What it does
Proposition 1E is a legislative Constitutional amendment that would, for two years, redirect money from a set-aside fund used for new or expanded mental health services to existing mental health programs now supported by the General Fund. This would help reduce the current budget deficit.
To understand what Prop. 1E does, it may help to understand the current conditions.
In 2004, voters created a set-aside fund for youth mental health services (Prop. 63). Its revenues come from a one percent surcharge on the portion of an individual’s taxable income that exceeds $1 million. To date, annual Prop. 63 revenues range from $900 million to $1.5 billion. Prop 63 revenues must be used to expand mental health services, and the state may not reduce General Fund support for mental health services below 2003-04 levels. Due to the time needed to ramp up the program after the tax was approved, all the funds could not be spent in the early years, so approximately $2.6 billion sits in a reserve to be spent in future years.
Revenues are dedicated to specified programs. Supported programs have five major purposes and are currently at different stages of planning and implementation. The state Dept. of Mental Health contracts with county mental health agencies (the primary mental health providers for people who cannot afford private care) for delivery of approved Prop. 63 programs.
Separate from Prop. 63 programs, the federal government requires states to provide a broad range of screening, diagnosis and medically necessary treatment services— including mental health services— to Medi-Cal beneficiaries under 21 years old. Total expenditures for these mental health services, which include group and individual counseling and assistance for stabilizing children and young adults who experience a mental health crisis, now exceed $1 billion annually. The federal government and the state General Fund roughly split the cost.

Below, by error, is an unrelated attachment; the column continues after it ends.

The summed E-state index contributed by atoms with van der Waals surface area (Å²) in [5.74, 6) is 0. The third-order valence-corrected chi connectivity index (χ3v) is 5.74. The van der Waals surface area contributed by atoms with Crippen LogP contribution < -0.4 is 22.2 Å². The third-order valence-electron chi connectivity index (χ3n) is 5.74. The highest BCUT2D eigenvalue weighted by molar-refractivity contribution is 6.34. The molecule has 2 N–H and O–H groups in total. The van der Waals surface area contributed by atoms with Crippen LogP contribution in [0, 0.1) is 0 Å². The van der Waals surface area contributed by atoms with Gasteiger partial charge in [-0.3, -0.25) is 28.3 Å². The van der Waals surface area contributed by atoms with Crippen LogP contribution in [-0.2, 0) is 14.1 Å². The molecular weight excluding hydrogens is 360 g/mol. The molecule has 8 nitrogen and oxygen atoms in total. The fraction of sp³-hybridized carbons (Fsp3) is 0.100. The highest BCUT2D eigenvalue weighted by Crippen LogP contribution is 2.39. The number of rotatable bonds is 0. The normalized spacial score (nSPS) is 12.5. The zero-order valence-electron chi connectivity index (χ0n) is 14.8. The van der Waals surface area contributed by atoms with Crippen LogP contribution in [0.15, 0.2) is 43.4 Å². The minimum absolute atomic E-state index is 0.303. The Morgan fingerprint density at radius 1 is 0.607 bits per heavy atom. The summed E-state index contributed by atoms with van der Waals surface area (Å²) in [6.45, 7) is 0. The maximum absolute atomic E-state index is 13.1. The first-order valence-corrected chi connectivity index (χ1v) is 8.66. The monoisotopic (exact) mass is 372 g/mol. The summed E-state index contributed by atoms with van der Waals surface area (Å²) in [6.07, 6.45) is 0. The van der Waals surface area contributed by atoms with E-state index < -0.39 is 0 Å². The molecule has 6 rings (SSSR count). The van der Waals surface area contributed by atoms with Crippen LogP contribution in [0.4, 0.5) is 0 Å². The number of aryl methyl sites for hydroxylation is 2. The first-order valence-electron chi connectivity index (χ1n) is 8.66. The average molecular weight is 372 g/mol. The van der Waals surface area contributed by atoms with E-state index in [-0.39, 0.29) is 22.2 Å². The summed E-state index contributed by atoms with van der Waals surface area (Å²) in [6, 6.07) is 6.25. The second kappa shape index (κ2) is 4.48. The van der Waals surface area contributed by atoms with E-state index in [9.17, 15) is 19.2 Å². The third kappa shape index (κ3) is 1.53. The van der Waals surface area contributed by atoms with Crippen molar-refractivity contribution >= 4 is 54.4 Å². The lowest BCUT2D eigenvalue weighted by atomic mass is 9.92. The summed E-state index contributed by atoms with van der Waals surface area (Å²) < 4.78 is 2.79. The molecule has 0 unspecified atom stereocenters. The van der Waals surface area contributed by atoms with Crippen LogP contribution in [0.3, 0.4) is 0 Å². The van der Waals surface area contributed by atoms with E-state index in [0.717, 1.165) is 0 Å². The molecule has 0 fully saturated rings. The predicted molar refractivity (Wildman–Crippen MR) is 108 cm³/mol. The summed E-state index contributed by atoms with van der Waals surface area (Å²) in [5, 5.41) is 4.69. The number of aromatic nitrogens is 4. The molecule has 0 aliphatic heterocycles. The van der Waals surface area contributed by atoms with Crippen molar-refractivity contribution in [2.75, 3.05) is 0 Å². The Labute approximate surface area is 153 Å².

Prop. 1E would temporarily redirect some Prop. 63 funds to pay for the state’s portion of the federally mandated program. About $227 million would be redirected in 2009-10, and an equal or slightly larger amount in 2010-11. This $460 million offset of General Fund costs over two years would help to balance the state budget. Because the temporary redirection of funds is not consistent with the intent of Prop. 63, it must be approved by the voters.
Why it is on the ballot
Similar to Prop. 1D, Prop. 1E allows the legislature to temporarily use money from a set-aside fund with $2.6 billion in unspent money, to help cover the General Fund deficit. The redirection would fund the state’s share of a federally-mandated mental health services.
- Prop. 1E is “needed to help reduce the magnitude of cuts that would otherwise occur in other state funded programs.” It only lasts for two years, and would only take about 20 percent of the unspent $2.6 billion in Prop. 63 reserves. Those reserves are nearly twice what Prop. 63 programs have been able to spend since voters approved the measure in 2004. A state audit has criticized the state’s tardy implementation of the program.
- The income tax source of funds for Prop. 63 programs is likely to grow over time, since the threshold is fixed at taxable income over $1 million. As inflation reduces the value of the dollar, more Californians, and larger shares of their income, will be subject to Prop. 63’s tax. Since Prop. 63 passed, the number of millionaire taxpayers increased 48.6 percent, while the total number of personal income taxpayers increased 8.6 percent. The amount subject to Prop. 63’s tax increased by 65 percent. That will decline during this recession, but will rebound.
- If Prop. 1E passes, less money would be available for mental health programs.
- The will of the majority who voted for Prop. 63 should be respected. Prop. 63 programs are working and are saving the state money and saving countless families and individuals a great deal of pain and unhappiness. Diverting Prop. 63 funds will keep us from serving even more people.
We recognize that mental health programs are a vital public service to individuals and families served and to the community. However, in these extraordinarily difficult budget times for the state, we must make some very difficult decisions. Tapping into the unspent funds is the right thing to do in this dire situation. We were ultimately persuaded to support the measure by the state’s extraordinary budget problems, the draconian cuts that would be required if Prop. 1E fails, the two-year limit on diversions and its replenishing source of funds.
SPUR recommends a “Yes” vote on Proposition 1E.